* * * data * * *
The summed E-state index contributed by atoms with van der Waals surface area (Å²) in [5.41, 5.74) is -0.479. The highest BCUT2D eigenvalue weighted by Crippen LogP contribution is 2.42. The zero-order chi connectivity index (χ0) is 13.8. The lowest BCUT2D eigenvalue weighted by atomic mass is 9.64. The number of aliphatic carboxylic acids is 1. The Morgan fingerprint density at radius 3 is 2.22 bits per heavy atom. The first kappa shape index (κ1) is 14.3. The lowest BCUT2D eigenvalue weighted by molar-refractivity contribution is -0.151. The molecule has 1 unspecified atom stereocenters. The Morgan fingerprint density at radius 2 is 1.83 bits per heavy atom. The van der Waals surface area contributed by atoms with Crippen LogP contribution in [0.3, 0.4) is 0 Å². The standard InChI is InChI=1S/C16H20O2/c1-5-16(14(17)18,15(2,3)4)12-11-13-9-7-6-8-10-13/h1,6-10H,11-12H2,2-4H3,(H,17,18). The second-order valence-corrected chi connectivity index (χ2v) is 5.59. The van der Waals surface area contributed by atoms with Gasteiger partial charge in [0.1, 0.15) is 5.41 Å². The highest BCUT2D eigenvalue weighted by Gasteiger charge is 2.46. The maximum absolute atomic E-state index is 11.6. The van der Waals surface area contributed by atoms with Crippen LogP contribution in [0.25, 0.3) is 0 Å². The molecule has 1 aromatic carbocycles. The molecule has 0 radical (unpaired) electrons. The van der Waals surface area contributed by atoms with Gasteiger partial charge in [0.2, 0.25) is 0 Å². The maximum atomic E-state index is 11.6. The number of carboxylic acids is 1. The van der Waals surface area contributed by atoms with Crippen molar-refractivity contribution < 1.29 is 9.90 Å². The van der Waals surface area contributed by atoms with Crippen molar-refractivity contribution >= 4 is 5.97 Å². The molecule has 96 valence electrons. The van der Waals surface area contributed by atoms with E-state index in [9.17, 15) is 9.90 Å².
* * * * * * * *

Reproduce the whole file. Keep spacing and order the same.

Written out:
The summed E-state index contributed by atoms with van der Waals surface area (Å²) in [5.41, 5.74) is -0.479. The highest BCUT2D eigenvalue weighted by Crippen LogP contribution is 2.42. The zero-order chi connectivity index (χ0) is 13.8. The lowest BCUT2D eigenvalue weighted by atomic mass is 9.64. The number of aliphatic carboxylic acids is 1. The Morgan fingerprint density at radius 3 is 2.22 bits per heavy atom. The first kappa shape index (κ1) is 14.3. The lowest BCUT2D eigenvalue weighted by molar-refractivity contribution is -0.151. The molecule has 1 unspecified atom stereocenters. The Morgan fingerprint density at radius 2 is 1.83 bits per heavy atom. The van der Waals surface area contributed by atoms with Crippen LogP contribution in [0.3, 0.4) is 0 Å². The standard InChI is InChI=1S/C16H20O2/c1-5-16(14(17)18,15(2,3)4)12-11-13-9-7-6-8-10-13/h1,6-10H,11-12H2,2-4H3,(H,17,18). The second-order valence-corrected chi connectivity index (χ2v) is 5.59. The van der Waals surface area contributed by atoms with Gasteiger partial charge in [0.1, 0.15) is 5.41 Å². The highest BCUT2D eigenvalue weighted by Gasteiger charge is 2.46. The maximum absolute atomic E-state index is 11.6. The van der Waals surface area contributed by atoms with Crippen LogP contribution in [0.25, 0.3) is 0 Å². The molecule has 1 aromatic carbocycles. The molecule has 0 radical (unpaired) electrons. The van der Waals surface area contributed by atoms with Gasteiger partial charge in [0.2, 0.25) is 0 Å². The maximum atomic E-state index is 11.6. The number of carboxylic acids is 1. The van der Waals surface area contributed by atoms with Crippen molar-refractivity contribution < 1.29 is 9.90 Å². The van der Waals surface area contributed by atoms with Crippen molar-refractivity contribution >= 4 is 5.97 Å². The molecule has 96 valence electrons. The van der Waals surface area contributed by atoms with E-state index in [9.17, 15) is 9.90 Å².